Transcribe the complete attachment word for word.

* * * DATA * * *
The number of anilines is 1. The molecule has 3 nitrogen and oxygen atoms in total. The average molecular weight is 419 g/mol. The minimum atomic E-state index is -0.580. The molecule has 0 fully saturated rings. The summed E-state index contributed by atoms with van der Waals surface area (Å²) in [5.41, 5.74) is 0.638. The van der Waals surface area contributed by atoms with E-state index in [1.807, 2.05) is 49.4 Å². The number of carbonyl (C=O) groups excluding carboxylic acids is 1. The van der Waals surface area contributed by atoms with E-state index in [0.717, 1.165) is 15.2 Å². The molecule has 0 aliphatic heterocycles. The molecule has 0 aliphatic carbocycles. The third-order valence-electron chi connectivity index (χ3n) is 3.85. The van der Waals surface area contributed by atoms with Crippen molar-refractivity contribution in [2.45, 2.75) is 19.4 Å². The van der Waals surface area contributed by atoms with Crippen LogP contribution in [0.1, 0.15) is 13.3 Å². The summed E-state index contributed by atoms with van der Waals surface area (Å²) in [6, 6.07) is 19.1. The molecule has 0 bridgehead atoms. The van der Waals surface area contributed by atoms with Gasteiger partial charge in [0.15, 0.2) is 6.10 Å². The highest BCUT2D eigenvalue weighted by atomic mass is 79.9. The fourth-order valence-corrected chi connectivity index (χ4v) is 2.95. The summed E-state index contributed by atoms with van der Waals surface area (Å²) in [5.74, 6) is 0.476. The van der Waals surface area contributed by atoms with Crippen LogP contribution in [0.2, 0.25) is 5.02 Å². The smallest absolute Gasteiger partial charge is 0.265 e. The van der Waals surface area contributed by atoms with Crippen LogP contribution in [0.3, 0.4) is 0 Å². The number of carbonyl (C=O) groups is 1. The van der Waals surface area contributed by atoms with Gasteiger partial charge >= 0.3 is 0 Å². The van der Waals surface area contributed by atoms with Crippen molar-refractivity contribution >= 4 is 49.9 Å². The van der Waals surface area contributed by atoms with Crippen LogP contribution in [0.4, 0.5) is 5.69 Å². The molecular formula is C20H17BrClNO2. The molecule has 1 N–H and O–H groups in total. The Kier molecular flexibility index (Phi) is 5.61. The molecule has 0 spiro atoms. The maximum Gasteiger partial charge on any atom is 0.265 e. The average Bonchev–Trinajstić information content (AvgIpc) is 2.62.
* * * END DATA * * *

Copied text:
The number of anilines is 1. The molecule has 3 nitrogen and oxygen atoms in total. The average molecular weight is 419 g/mol. The minimum atomic E-state index is -0.580. The molecule has 0 fully saturated rings. The summed E-state index contributed by atoms with van der Waals surface area (Å²) in [5.41, 5.74) is 0.638. The van der Waals surface area contributed by atoms with E-state index in [1.807, 2.05) is 49.4 Å². The number of carbonyl (C=O) groups excluding carboxylic acids is 1. The van der Waals surface area contributed by atoms with E-state index in [0.717, 1.165) is 15.2 Å². The molecule has 0 aliphatic heterocycles. The molecule has 0 aliphatic carbocycles. The third-order valence-electron chi connectivity index (χ3n) is 3.85. The van der Waals surface area contributed by atoms with Crippen molar-refractivity contribution in [2.45, 2.75) is 19.4 Å². The van der Waals surface area contributed by atoms with Crippen LogP contribution in [0.1, 0.15) is 13.3 Å². The summed E-state index contributed by atoms with van der Waals surface area (Å²) in [6, 6.07) is 19.1. The molecule has 0 bridgehead atoms. The van der Waals surface area contributed by atoms with Gasteiger partial charge in [0.15, 0.2) is 6.10 Å². The highest BCUT2D eigenvalue weighted by atomic mass is 79.9. The fourth-order valence-corrected chi connectivity index (χ4v) is 2.95. The summed E-state index contributed by atoms with van der Waals surface area (Å²) in [5.74, 6) is 0.476. The van der Waals surface area contributed by atoms with Crippen LogP contribution in [0.2, 0.25) is 5.02 Å². The smallest absolute Gasteiger partial charge is 0.265 e. The van der Waals surface area contributed by atoms with Crippen LogP contribution in [0.3, 0.4) is 0 Å². The number of carbonyl (C=O) groups is 1. The van der Waals surface area contributed by atoms with Gasteiger partial charge >= 0.3 is 0 Å². The van der Waals surface area contributed by atoms with Crippen molar-refractivity contribution >= 4 is 49.9 Å². The van der Waals surface area contributed by atoms with Crippen LogP contribution in [0.4, 0.5) is 5.69 Å². The molecular formula is C20H17BrClNO2. The molecule has 1 N–H and O–H groups in total. The Kier molecular flexibility index (Phi) is 5.61. The molecule has 0 spiro atoms. The maximum Gasteiger partial charge on any atom is 0.265 e. The average Bonchev–Trinajstić information content (AvgIpc) is 2.62.